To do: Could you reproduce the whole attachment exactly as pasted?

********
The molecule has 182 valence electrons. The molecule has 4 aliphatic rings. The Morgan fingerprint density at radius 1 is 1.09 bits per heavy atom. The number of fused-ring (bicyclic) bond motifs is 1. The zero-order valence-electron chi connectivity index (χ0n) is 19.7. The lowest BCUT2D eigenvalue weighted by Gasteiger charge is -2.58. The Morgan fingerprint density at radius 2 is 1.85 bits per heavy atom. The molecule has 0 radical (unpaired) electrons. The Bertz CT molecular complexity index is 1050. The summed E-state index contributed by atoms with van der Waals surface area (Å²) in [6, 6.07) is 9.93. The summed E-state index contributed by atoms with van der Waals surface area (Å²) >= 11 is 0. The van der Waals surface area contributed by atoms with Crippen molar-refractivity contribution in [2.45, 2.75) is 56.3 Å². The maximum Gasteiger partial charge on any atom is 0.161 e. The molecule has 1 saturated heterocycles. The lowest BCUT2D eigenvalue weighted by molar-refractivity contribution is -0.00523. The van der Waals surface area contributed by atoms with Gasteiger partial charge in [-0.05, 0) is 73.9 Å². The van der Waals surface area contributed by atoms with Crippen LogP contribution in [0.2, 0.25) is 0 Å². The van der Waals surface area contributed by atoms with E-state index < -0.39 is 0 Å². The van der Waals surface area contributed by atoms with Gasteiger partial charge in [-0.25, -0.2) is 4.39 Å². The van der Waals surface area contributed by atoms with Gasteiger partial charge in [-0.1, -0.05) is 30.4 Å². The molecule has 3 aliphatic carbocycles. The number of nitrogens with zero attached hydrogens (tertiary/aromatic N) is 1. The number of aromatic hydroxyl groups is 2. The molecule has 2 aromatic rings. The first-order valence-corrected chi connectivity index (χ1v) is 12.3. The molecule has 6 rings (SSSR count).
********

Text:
The molecule has 182 valence electrons. The molecule has 4 aliphatic rings. The Morgan fingerprint density at radius 1 is 1.09 bits per heavy atom. The number of fused-ring (bicyclic) bond motifs is 1. The zero-order valence-electron chi connectivity index (χ0n) is 19.7. The lowest BCUT2D eigenvalue weighted by Gasteiger charge is -2.58. The Morgan fingerprint density at radius 2 is 1.85 bits per heavy atom. The molecule has 0 radical (unpaired) electrons. The Bertz CT molecular complexity index is 1050. The summed E-state index contributed by atoms with van der Waals surface area (Å²) in [6, 6.07) is 9.93. The summed E-state index contributed by atoms with van der Waals surface area (Å²) >= 11 is 0. The van der Waals surface area contributed by atoms with Crippen molar-refractivity contribution in [2.45, 2.75) is 56.3 Å². The maximum Gasteiger partial charge on any atom is 0.161 e. The molecule has 1 saturated heterocycles. The lowest BCUT2D eigenvalue weighted by molar-refractivity contribution is -0.00523. The van der Waals surface area contributed by atoms with Gasteiger partial charge in [-0.05, 0) is 73.9 Å². The van der Waals surface area contributed by atoms with Crippen LogP contribution in [0.2, 0.25) is 0 Å². The van der Waals surface area contributed by atoms with E-state index < -0.39 is 0 Å². The van der Waals surface area contributed by atoms with Gasteiger partial charge in [-0.25, -0.2) is 4.39 Å². The van der Waals surface area contributed by atoms with Gasteiger partial charge in [-0.1, -0.05) is 30.4 Å². The molecule has 3 aliphatic carbocycles. The number of nitrogens with zero attached hydrogens (tertiary/aromatic N) is 1. The number of aromatic hydroxyl groups is 2. The molecule has 2 aromatic rings. The first-order valence-corrected chi connectivity index (χ1v) is 12.3. The molecule has 6 rings (SSSR count).